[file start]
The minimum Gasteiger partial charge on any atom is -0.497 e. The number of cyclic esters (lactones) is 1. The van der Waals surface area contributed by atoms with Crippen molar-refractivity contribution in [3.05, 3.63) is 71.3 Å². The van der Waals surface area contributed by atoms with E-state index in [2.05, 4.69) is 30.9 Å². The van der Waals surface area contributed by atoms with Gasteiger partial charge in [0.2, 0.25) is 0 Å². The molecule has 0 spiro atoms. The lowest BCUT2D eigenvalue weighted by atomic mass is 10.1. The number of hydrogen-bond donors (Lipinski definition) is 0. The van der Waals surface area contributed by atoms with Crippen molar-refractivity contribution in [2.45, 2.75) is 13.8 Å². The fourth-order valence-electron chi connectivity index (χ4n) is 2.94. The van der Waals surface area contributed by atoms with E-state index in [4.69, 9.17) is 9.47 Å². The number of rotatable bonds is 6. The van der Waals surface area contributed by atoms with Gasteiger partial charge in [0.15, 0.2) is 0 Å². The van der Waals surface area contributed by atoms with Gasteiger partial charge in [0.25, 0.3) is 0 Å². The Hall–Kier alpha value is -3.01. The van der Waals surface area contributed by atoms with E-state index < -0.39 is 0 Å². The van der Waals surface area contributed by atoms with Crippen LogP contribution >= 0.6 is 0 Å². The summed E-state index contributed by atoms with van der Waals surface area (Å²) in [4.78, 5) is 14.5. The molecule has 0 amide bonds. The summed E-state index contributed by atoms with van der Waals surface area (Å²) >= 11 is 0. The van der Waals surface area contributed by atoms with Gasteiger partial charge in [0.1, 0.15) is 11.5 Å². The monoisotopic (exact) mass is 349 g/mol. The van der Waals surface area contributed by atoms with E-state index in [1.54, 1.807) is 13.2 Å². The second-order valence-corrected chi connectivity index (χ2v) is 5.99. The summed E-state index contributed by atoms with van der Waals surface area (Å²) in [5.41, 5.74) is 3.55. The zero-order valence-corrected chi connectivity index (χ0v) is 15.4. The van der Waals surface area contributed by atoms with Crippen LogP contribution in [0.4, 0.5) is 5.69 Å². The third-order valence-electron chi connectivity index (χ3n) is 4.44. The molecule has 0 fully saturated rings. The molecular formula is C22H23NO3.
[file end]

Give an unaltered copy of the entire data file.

The minimum Gasteiger partial charge on any atom is -0.497 e. The number of cyclic esters (lactones) is 1. The van der Waals surface area contributed by atoms with Crippen molar-refractivity contribution in [3.05, 3.63) is 71.3 Å². The van der Waals surface area contributed by atoms with E-state index in [2.05, 4.69) is 30.9 Å². The van der Waals surface area contributed by atoms with Gasteiger partial charge in [0.2, 0.25) is 0 Å². The molecule has 0 spiro atoms. The lowest BCUT2D eigenvalue weighted by atomic mass is 10.1. The number of hydrogen-bond donors (Lipinski definition) is 0. The van der Waals surface area contributed by atoms with Crippen molar-refractivity contribution in [2.45, 2.75) is 13.8 Å². The fourth-order valence-electron chi connectivity index (χ4n) is 2.94. The van der Waals surface area contributed by atoms with E-state index in [4.69, 9.17) is 9.47 Å². The number of rotatable bonds is 6. The van der Waals surface area contributed by atoms with Gasteiger partial charge in [0.15, 0.2) is 0 Å². The van der Waals surface area contributed by atoms with Gasteiger partial charge in [0.25, 0.3) is 0 Å². The Hall–Kier alpha value is -3.01. The van der Waals surface area contributed by atoms with E-state index < -0.39 is 0 Å². The van der Waals surface area contributed by atoms with Crippen LogP contribution >= 0.6 is 0 Å². The summed E-state index contributed by atoms with van der Waals surface area (Å²) in [4.78, 5) is 14.5. The molecule has 0 amide bonds. The summed E-state index contributed by atoms with van der Waals surface area (Å²) >= 11 is 0. The van der Waals surface area contributed by atoms with Gasteiger partial charge in [0.1, 0.15) is 11.5 Å². The monoisotopic (exact) mass is 349 g/mol. The van der Waals surface area contributed by atoms with E-state index in [1.54, 1.807) is 13.2 Å². The second-order valence-corrected chi connectivity index (χ2v) is 5.99. The summed E-state index contributed by atoms with van der Waals surface area (Å²) in [5.41, 5.74) is 3.55. The zero-order valence-corrected chi connectivity index (χ0v) is 15.4. The van der Waals surface area contributed by atoms with Crippen LogP contribution in [0.4, 0.5) is 5.69 Å². The third-order valence-electron chi connectivity index (χ3n) is 4.44. The molecule has 0 fully saturated rings. The molecular formula is C22H23NO3.